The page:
By some reports, agriculture is currently in the midst of a technology revolution. Futuristic technological advancements like autonomous tractors and sprayers certainly have the media’s attention, piggybacking on the popularity of self-driving cars and the like. But what’s the reality of how ag is adopting new technology?
Are Autonomous Technologies at the Heart of the Ag Tech Revolution?
Autonomous technology, while exciting, is likely years off from widespread development, as companies refine and the technology undergoes rigorous testing, experts say. But other technological innovations, while not attracting as much attention, stand to become more common and impact the way we farm sooner.
Ag Technologies Taking Over the Industry
Variable Rate Technology (VRT)
“One becoming increasingly common is VRT – variable rate technology, specifically for spraying,” says Michael Langemeier, a professor at Purdue University who has analyzed technology adoption rates in agriculture.
Recent activity in the ag segment would seem to bear that out. John Deere has been ramping up the “See & Spray” technology it introduced in 2021, and just this week CNH Industrial, the parent of Raven Precision, announced its purchase of Augmenta, a machine vision company with advanced technology like Sense & Act capabilities for a variety of variable rate crop spraying applications.
This type of variable rate technology could become more widely adopted, dependent of course on farmers’ and retailers’ belief in the value propositions, as well as how the costs are structured versus their ROI on the farm.
Technology like See & Spray can tell the difference between brown and green – the weed and the plant. The John Deere technology works on fallow fields only, using advanced cameras and nozzle control for targeted spraying. John Deere says See & Spray Ultimate can reduce herbicide use by 77 percent by target spraying weeds, enabling you to lower input costs.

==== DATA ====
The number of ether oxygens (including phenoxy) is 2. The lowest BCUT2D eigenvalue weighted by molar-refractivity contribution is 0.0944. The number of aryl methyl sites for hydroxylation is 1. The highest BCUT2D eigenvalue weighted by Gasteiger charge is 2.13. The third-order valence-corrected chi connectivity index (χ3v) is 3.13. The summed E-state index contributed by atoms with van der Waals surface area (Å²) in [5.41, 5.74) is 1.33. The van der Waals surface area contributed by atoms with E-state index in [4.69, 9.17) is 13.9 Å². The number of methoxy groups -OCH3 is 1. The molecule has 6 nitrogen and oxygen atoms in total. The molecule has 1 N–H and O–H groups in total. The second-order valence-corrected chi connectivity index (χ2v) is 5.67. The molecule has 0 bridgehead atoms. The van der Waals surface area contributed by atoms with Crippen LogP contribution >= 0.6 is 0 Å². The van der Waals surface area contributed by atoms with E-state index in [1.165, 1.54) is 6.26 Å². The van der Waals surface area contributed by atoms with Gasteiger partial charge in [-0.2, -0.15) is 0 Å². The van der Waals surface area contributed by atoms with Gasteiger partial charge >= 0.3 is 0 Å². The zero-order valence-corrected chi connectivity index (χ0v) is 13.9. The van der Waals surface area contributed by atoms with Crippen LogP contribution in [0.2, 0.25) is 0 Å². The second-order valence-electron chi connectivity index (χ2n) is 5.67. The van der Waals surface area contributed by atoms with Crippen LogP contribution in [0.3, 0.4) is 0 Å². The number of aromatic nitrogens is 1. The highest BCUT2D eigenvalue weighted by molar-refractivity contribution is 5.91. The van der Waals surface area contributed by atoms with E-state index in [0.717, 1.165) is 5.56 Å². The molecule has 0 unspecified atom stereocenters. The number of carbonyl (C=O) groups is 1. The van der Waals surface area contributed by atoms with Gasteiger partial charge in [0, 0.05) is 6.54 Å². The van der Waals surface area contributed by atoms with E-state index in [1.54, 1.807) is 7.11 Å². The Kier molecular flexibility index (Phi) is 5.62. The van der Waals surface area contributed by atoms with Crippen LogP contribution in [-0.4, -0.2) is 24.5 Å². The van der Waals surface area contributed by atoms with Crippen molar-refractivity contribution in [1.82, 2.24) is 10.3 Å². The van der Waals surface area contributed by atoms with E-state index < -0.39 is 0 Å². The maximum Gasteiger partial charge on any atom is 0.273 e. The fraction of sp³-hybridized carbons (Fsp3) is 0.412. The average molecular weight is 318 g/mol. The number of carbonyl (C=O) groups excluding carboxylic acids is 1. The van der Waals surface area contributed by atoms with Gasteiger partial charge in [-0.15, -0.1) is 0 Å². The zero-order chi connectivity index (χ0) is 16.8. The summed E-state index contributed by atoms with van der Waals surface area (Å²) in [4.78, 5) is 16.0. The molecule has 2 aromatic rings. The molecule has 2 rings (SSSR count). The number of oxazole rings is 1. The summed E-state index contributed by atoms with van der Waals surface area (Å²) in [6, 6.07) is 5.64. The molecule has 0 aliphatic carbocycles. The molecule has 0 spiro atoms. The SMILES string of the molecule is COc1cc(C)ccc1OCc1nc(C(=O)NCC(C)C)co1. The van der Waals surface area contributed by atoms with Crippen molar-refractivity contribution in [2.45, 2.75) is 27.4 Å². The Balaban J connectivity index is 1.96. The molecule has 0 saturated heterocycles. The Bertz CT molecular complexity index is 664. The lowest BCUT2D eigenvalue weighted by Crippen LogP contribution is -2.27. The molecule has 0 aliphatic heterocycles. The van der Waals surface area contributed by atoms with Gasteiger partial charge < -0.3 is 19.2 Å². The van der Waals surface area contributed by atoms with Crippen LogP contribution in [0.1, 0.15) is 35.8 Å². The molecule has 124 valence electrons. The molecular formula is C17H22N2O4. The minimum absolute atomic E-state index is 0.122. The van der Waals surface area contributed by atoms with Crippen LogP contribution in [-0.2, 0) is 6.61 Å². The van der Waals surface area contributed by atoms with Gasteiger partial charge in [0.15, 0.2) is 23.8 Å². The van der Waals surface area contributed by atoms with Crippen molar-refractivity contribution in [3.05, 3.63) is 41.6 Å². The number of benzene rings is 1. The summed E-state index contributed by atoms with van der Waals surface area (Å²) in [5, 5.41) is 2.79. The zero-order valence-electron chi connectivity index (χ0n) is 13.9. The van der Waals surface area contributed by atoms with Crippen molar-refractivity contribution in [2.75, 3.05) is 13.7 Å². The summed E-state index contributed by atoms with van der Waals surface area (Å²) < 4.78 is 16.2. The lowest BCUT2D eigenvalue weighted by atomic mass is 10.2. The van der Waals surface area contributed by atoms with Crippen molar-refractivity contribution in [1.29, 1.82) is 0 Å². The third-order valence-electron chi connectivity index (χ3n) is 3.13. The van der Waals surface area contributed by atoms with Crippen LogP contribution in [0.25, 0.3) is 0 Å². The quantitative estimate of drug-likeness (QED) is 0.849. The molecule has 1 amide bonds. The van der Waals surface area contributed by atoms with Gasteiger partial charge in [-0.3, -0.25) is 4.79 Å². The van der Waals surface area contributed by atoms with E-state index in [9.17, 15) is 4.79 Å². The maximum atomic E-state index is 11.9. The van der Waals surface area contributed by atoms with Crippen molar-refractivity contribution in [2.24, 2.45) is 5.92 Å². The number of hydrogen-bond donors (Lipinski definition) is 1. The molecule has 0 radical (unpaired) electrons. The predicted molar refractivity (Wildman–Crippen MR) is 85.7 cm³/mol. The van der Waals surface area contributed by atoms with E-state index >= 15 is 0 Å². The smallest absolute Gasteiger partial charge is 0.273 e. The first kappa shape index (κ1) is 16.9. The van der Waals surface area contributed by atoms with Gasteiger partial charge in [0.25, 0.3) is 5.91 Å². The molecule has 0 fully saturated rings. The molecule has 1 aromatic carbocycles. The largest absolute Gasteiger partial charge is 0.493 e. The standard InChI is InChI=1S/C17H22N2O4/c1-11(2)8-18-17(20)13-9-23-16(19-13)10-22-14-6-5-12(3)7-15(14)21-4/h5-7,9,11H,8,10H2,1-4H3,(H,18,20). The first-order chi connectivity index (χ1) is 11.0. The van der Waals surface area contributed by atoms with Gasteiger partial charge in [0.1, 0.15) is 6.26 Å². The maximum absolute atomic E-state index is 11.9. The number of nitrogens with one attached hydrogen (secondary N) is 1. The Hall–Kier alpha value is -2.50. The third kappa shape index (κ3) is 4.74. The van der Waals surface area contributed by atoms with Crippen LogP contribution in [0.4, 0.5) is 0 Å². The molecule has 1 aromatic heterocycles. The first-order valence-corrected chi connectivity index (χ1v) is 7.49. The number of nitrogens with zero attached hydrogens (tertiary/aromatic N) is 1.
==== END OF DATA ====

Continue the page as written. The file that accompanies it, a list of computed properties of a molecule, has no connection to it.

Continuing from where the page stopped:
Drone Spraying Technologies
Langemeier also has his eye on a technology that has been around for a while but is finding new use opportunities. “We’ve had drones for a while in agriculture, but I think we’ll see increased use of drones for spot spraying,” he says. For example, if you have a weed patch in a far corner of the field, you could target it without damaging the rest of your crop or worrying about compaction.
Likewise, drones could help target hot spots faster. “If there is disease in the field, you can’t wait,” he explains. “If you have your own drone, you can handle it immediately. You don’t have to schedule a plane. Anything an airplane does, a drone can do. That’s the comparison I make.”
Drone manufacturer DJI Enterprise says drone spraying can also help the environment. More efficient and more targeted pesticide and herbicide application, along with spot application, are better for the environment and the soil. Companies like Taranis, founded in Israel and now headquartered in the U.S. with regional offices in Brazil, are taking drone technology a step further, with what they call “A.I.-powered crop intelligence.” In short, they’re using drones to capture images throughout the season, tracking growth as well as using data points to identify nutrient deficiencies, for example.
So why does Langemeier see technology like drones and VRT adopted faster than technology like autonomy, which is getting lots of media play? He points to GPS as an indicator. “If you go back in time, GPS was adopted very quickly,” he explains. “It is technology that’s not very expensive, and you can see the value quickly.” Years after auto-steer took off, you’ll now see GPS on farms for field mapping, planning, sampling, yield mapping and more.
Another point Langemeier makes: Historically, technology adoption has also been guided by labor, a trend that continues. “That demographic works against us in rural areas,” he says. “It’s so hard to find skilled labor.”
That’s another advantage of these agriculture technologies: They don’t require a lot of extra labor to manage. Especially in the case of drones, one person can operate the technology.
Is agriculture in the midst of a tech revolution? A better word might be “evolution.” We’re here for it – are you?